Henry Howse, a very early film actor with the Lumière brothers, moved to Penge by 1911 by which time he had become a cinematographer. He was a member of The Salvation Army and was instrumental in establishing the Limelight Department. He moved to Melbourne, Australia with the Salvation Army then to southern Africa resuming his career as cinematographer. He returned to live in Penge until his death.[30]
    Roger Mallett (Author, Photographer and Global Expert in Asset Management) lived in Penge from 1955 to 1977 (at 95 High Street Penge with his parents) and again from 1980 to 1983 (34 Albert Road).


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Subject: RE: M. Carthy on The Critics Group - Radio 4
From: Jim Carroll
Date: 09 Jan 12 - 03:04 PM

Don'r know they ever lived in Penge (did anyone ever live in Penge?)
35 Stanley Avenue
Ewan once told me he was offered the house that Christopher Wren had built in Cardinal's Cap Alley Soutwark, to oversee the re-building of St Pauls Cathederal fro the south bank of the Thames, after the fire of London - he turned it down because there was too much work needed to make it habitable.
Ewan was a fanatical gardener and after he died Peggy found it difficult to cope with, so she turned it into a 'wild garden' (untended - just allowing the what grew naturally to thrive).
After a while she received a barrage of complaints from her neighbours because of the badgers, foxes, rabbits that targeted it (and adgecent gardens) as an urban sanctuary.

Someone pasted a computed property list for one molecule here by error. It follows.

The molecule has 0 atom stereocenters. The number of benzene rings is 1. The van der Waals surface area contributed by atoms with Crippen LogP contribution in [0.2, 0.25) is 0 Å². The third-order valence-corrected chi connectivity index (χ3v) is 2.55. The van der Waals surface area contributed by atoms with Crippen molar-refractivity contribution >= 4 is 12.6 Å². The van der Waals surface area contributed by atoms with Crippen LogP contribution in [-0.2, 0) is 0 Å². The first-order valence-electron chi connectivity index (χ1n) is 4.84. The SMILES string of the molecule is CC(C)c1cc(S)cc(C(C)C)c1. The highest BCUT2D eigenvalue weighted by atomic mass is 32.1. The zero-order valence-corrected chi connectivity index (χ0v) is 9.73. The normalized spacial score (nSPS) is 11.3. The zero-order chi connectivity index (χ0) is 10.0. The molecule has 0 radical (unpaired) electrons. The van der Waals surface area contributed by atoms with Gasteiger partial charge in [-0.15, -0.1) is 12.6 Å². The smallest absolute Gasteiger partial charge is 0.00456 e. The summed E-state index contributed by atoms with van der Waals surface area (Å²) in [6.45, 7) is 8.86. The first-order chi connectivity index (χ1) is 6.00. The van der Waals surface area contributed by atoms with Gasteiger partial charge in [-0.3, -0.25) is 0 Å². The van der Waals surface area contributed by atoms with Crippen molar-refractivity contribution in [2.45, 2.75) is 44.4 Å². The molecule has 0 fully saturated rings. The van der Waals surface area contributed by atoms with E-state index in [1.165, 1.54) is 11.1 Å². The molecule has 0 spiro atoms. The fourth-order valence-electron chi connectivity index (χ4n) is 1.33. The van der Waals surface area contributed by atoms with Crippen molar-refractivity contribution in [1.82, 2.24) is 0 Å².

Hope you don't think I'm making a case for them living in a working class area - as has been pointed out, they certainly did not, but neither was it as opulant as some have made it out to be.
Jim Carroll


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Subject: RE: M. Carthy on The Critics Group - Radio 4
From: Les in Chorlton
Date: 09 Jan 12 - 02:15 PM

This is getting trivial now. I think we should return to a MacColl thread I started earlier - I think it gets to the heart of the matter:

Here

Best wishes

L in C#


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Subject: RE: M. Carthy on The Critics Group - Radio 4
From: Baz Bowdidge
Date: 09 Jan 12 - 01:48 PM

GSS - The road I remember as the McColl's was Stanley Avenue, Beckenham (3 miles from Penge) - bordering Bromley/W.Wickham and not as you put it 'working class area', rather posher.
However perhaps they were at Penge way back in the 60's - Jim could fill us in there.

Baz


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Subject: RE: M. Carthy on The Critics Group - Radio 4